Election 2020: Oakland organizations drumming up engagement early
on October 9, 2019
It’s a Wednesday night and the crowd at the Oakland Public Library in the Dimond District is buzzing. The facilitator rings a green cowbell. “Get ready for your first date. You have five minutes,” she says over the PA in the corner. The daters rush to their assigned tables, some stopping to lift a last cookie from a table in the middle of the room that’s piled heavy with pastries.
Though eager, these daters aren’t looking for love. Tonight, this mostly-retired crowd is hungry for civic discourse. The League of Women Voters (LOWV) of Oakland teamed up with the Dimond Improvement Association for this Meet Your Public Officials “speed dating” event, and there are 15 city officials here ready to talk to citizens of District 4 about their neighborhood concerns.
This fall, organizations like this one are ramping up the number of civic engagement events and voter registration efforts they will host in advance of the 2020 election and census in the hope of boosting voter turnout, reaching minority populations and encouraging more people to be politically engaged.
Peggy Graybill is the director of voter services at one of four Oakland chapters of the League of Women Voters. She said the organization is best known for registering voters, but that they are also informing people about the importance of getting counted in the census.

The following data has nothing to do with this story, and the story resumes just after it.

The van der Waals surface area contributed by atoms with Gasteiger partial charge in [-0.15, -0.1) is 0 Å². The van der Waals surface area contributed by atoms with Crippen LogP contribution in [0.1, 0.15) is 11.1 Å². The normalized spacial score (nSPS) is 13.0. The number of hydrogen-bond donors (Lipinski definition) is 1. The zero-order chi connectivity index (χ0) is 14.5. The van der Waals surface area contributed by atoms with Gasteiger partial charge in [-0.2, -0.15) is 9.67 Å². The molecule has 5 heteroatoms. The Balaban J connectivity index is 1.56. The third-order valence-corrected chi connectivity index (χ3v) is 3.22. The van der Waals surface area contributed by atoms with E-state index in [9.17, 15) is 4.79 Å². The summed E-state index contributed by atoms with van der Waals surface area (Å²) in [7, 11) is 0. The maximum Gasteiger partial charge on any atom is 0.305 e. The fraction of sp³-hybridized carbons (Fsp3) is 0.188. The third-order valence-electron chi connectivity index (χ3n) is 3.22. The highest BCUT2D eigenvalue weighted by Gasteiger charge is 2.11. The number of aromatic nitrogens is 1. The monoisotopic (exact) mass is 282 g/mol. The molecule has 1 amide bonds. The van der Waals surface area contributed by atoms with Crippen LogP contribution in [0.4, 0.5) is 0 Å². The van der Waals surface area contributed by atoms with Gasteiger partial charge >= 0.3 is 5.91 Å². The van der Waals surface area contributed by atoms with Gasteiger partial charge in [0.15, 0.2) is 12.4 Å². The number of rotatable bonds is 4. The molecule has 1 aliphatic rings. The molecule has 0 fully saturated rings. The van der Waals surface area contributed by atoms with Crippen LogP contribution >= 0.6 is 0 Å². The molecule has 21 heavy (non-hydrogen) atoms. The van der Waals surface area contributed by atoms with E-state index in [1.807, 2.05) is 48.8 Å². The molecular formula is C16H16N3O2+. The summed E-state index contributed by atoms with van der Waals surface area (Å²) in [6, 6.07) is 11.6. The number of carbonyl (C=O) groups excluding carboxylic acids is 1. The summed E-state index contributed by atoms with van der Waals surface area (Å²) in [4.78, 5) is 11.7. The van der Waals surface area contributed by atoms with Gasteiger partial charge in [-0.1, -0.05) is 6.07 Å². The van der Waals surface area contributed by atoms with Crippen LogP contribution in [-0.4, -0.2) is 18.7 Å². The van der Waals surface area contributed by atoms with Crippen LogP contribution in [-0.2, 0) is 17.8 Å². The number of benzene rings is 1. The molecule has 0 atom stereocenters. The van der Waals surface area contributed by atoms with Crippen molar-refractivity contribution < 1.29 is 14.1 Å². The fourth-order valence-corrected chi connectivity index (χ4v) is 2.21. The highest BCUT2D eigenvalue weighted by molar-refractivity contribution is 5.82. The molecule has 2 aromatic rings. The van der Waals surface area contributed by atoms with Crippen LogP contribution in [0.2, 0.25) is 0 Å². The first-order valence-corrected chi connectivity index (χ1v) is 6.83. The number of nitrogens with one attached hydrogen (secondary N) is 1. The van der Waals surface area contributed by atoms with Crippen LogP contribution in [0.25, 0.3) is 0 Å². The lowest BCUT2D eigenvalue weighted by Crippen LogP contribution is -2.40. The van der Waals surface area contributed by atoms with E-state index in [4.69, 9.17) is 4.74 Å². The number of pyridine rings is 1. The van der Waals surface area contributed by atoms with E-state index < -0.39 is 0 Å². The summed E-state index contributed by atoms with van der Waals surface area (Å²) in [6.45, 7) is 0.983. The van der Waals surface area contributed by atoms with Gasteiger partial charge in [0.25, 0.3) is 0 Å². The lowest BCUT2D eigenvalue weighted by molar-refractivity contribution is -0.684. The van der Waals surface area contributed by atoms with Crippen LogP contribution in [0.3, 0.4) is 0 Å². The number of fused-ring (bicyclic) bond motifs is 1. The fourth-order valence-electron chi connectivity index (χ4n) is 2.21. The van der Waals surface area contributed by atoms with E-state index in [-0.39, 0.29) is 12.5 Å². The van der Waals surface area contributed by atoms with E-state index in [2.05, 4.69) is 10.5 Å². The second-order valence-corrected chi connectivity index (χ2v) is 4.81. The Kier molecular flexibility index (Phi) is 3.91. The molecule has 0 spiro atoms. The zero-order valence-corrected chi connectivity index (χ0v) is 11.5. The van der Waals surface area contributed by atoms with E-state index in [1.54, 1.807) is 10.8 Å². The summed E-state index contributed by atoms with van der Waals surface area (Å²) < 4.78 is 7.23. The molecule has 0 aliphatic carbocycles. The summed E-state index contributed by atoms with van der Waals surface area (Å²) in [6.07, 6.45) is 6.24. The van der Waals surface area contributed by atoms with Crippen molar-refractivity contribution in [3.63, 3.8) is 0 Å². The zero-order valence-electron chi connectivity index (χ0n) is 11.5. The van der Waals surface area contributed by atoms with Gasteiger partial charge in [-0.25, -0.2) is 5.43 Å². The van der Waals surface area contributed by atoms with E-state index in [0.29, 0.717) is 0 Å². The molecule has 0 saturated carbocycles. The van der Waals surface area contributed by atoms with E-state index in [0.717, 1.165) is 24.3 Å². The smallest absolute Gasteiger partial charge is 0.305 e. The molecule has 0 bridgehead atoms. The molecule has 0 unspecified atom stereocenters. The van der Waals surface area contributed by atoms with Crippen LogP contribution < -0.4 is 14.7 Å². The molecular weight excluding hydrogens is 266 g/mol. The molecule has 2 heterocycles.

“We are telling [residents] how important it is to make sure they sign up for it and that they get counted,” Graybill said. She said the league makes sure the people understand how important accurate census numbers are in terms of making sure that Oakland is allocated federal funding for crucial economic and social programs, and is politically represented in Congress.
But at the league’s speed dating event, the focus is primarily on getting residents in contact with the officials they chose in the last election. Each of the officials will have five “dates”—or time slots for a short face-to-face conversations—with a resident. The daters race around the room clamoring to sign their name to the list for each official. Other daters are welcome to listen in on any conversation, but when the cowbell rings, it’s time for residents to make room for the next date. Throughout the evening, league volunteers rush around, ensuring each date is in the right place.